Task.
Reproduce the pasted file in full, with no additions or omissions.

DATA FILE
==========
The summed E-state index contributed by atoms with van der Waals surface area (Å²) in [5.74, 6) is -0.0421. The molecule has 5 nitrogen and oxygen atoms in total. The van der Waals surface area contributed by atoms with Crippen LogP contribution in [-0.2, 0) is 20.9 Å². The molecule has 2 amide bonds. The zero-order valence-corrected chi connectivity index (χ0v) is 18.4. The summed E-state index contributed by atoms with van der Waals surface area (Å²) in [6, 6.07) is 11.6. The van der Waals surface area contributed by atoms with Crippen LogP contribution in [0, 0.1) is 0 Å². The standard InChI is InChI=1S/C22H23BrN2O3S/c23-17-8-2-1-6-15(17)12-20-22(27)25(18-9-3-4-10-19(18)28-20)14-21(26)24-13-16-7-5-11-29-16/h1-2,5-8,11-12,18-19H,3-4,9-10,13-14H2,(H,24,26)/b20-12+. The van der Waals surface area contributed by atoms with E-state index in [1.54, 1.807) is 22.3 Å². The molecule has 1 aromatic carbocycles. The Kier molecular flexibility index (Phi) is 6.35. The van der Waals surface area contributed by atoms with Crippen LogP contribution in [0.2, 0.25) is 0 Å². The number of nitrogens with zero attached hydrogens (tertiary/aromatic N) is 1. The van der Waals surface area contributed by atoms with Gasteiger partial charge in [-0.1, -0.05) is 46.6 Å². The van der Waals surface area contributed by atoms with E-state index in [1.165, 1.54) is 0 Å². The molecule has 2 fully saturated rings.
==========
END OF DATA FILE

The summed E-state index contributed by atoms with van der Waals surface area (Å²) in [5.74, 6) is -0.0421. The molecule has 5 nitrogen and oxygen atoms in total. The van der Waals surface area contributed by atoms with Crippen LogP contribution in [-0.2, 0) is 20.9 Å². The molecule has 2 amide bonds. The zero-order valence-corrected chi connectivity index (χ0v) is 18.4. The summed E-state index contributed by atoms with van der Waals surface area (Å²) in [6, 6.07) is 11.6. The van der Waals surface area contributed by atoms with Crippen LogP contribution in [0, 0.1) is 0 Å². The standard InChI is InChI=1S/C22H23BrN2O3S/c23-17-8-2-1-6-15(17)12-20-22(27)25(18-9-3-4-10-19(18)28-20)14-21(26)24-13-16-7-5-11-29-16/h1-2,5-8,11-12,18-19H,3-4,9-10,13-14H2,(H,24,26)/b20-12+. The van der Waals surface area contributed by atoms with E-state index in [1.54, 1.807) is 22.3 Å². The molecule has 1 aromatic carbocycles. The Kier molecular flexibility index (Phi) is 6.35. The van der Waals surface area contributed by atoms with Crippen LogP contribution in [0.2, 0.25) is 0 Å². The number of nitrogens with zero attached hydrogens (tertiary/aromatic N) is 1. The van der Waals surface area contributed by atoms with Gasteiger partial charge in [-0.1, -0.05) is 46.6 Å². The van der Waals surface area contributed by atoms with E-state index in [1.165, 1.54) is 0 Å². The molecule has 2 fully saturated rings.